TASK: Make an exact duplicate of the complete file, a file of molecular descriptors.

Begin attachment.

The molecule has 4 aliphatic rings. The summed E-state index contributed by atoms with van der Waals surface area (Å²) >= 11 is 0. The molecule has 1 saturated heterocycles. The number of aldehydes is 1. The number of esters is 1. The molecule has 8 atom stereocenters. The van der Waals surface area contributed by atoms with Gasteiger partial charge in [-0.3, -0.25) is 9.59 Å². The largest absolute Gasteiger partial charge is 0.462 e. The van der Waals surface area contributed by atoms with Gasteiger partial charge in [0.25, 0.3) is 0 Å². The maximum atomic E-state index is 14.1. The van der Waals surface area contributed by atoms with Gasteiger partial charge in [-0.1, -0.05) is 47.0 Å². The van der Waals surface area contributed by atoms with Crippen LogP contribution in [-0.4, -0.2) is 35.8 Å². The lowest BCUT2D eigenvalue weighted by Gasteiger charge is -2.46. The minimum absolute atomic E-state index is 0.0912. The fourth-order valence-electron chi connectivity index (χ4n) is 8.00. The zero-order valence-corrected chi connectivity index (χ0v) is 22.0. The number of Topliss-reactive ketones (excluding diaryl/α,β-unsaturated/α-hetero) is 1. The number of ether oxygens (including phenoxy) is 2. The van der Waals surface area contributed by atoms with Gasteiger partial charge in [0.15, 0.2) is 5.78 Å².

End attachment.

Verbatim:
The molecule has 4 aliphatic rings. The summed E-state index contributed by atoms with van der Waals surface area (Å²) >= 11 is 0. The molecule has 1 saturated heterocycles. The number of aldehydes is 1. The number of esters is 1. The molecule has 8 atom stereocenters. The van der Waals surface area contributed by atoms with Gasteiger partial charge in [-0.3, -0.25) is 9.59 Å². The largest absolute Gasteiger partial charge is 0.462 e. The van der Waals surface area contributed by atoms with Gasteiger partial charge in [0.25, 0.3) is 0 Å². The maximum atomic E-state index is 14.1. The van der Waals surface area contributed by atoms with Gasteiger partial charge in [-0.1, -0.05) is 47.0 Å². The van der Waals surface area contributed by atoms with Crippen LogP contribution in [-0.4, -0.2) is 35.8 Å². The lowest BCUT2D eigenvalue weighted by Gasteiger charge is -2.46. The minimum absolute atomic E-state index is 0.0912. The fourth-order valence-electron chi connectivity index (χ4n) is 8.00. The zero-order valence-corrected chi connectivity index (χ0v) is 22.0. The number of Topliss-reactive ketones (excluding diaryl/α,β-unsaturated/α-hetero) is 1. The number of ether oxygens (including phenoxy) is 2. The van der Waals surface area contributed by atoms with Gasteiger partial charge in [0.15, 0.2) is 5.78 Å².